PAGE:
The Financial Industry Regulatory Authority has barred a former Raymond James & Associates Inc. compliance associate for allegedly falsifying firm branch audit data to avoid follow-up work, which caused the firm to maintain inaccurate books and records.
While at Raymond James, Storms’ primary responsibility was to audit the firm’s branch offices and perform any necessary follow-up work that resulted from the audits.
As part of the audits, the firm sent an email to each registered representative with a questionnaire that asked whether the representative had any undisclosed outside business activities, undisclosed securities accounts at other broker-dealers, LinkedIn profiles, and whether the branch used third-party vendors to store data.
Depending on the responses, Storms was required to follow up. For example, if a representative stated that he or she had an undisclosed outside business activity, Storms determined the nature of the activity and ensured that the firm had approved it before completing the audit.
Raymond James used a software program to store the representatives’ answers to the questionnaire which generated a numerical valuation for each response. A valuation of “1” or “3” did not require Storms to follow up, while a score of “2” required that he engage in additional steps before the audit could be considered complete.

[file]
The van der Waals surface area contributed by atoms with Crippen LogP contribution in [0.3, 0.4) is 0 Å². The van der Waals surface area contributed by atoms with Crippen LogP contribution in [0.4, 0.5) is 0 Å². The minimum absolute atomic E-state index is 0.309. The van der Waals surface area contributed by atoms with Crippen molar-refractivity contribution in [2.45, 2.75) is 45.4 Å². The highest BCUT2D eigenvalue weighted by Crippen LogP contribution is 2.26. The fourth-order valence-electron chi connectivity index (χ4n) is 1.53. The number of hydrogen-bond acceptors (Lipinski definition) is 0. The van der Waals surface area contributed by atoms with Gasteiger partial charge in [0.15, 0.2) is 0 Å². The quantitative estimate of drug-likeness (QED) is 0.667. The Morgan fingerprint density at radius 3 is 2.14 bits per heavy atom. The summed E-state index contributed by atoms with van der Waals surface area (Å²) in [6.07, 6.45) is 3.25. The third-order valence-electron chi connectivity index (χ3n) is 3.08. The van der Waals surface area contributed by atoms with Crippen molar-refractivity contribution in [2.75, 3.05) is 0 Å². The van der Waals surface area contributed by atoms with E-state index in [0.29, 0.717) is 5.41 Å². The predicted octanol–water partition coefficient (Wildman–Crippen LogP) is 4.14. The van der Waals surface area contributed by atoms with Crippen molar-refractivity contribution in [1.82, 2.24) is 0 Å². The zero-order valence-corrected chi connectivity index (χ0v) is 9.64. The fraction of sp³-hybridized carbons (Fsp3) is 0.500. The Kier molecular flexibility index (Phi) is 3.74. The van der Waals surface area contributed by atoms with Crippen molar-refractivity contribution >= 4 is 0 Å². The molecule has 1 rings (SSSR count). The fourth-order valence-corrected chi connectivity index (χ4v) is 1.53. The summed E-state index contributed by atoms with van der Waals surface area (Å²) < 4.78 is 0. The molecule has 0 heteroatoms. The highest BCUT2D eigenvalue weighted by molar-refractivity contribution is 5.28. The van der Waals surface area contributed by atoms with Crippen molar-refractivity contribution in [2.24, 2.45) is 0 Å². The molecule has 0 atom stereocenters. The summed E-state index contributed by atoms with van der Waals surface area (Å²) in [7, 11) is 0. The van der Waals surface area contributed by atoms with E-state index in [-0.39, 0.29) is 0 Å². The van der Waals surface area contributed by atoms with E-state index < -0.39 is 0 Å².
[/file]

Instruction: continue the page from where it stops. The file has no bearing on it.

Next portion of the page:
To process the answers collected, compliance associates, including Storms, exported the data stored by the software to a master spreadsheet that recorded the representatives’ responses.
Although the data in the software program itself could not be altered, Storms was able to change the valuations recorded on the master spreadsheet, thereby avoiding any follow-up work. He changed valuations of “2” on the spreadsheet (which required follow-up) to “1” or “3” (which did not require follow-up).
According to FINRA, from March through November 2016, Storms altered answers to 524 questions from 145 registered representatives, affecting 60 branch audits.
In March 2017, Storms’ supervisor confronted him about the altered data, and in order to hide his misconduct, tried unsuccessfully to correct it.
In addition to falsifying data, the complaint alleges that Storms failed to timely appear for on the record on-the-record testimony requested by FINRA. For these violations, he was barred from associating with any FINRA member firm in any capacity.
Storms entered the securities industry as a compliance intern with Raymond James in 2005, and later served as a compliance associate. He was registered as a general securities representative and general securities principal from November 2015 to March 2017, when he was terminated. After leaving Raymond James, he was briefly associated with Ameriprise for three months before being terminated.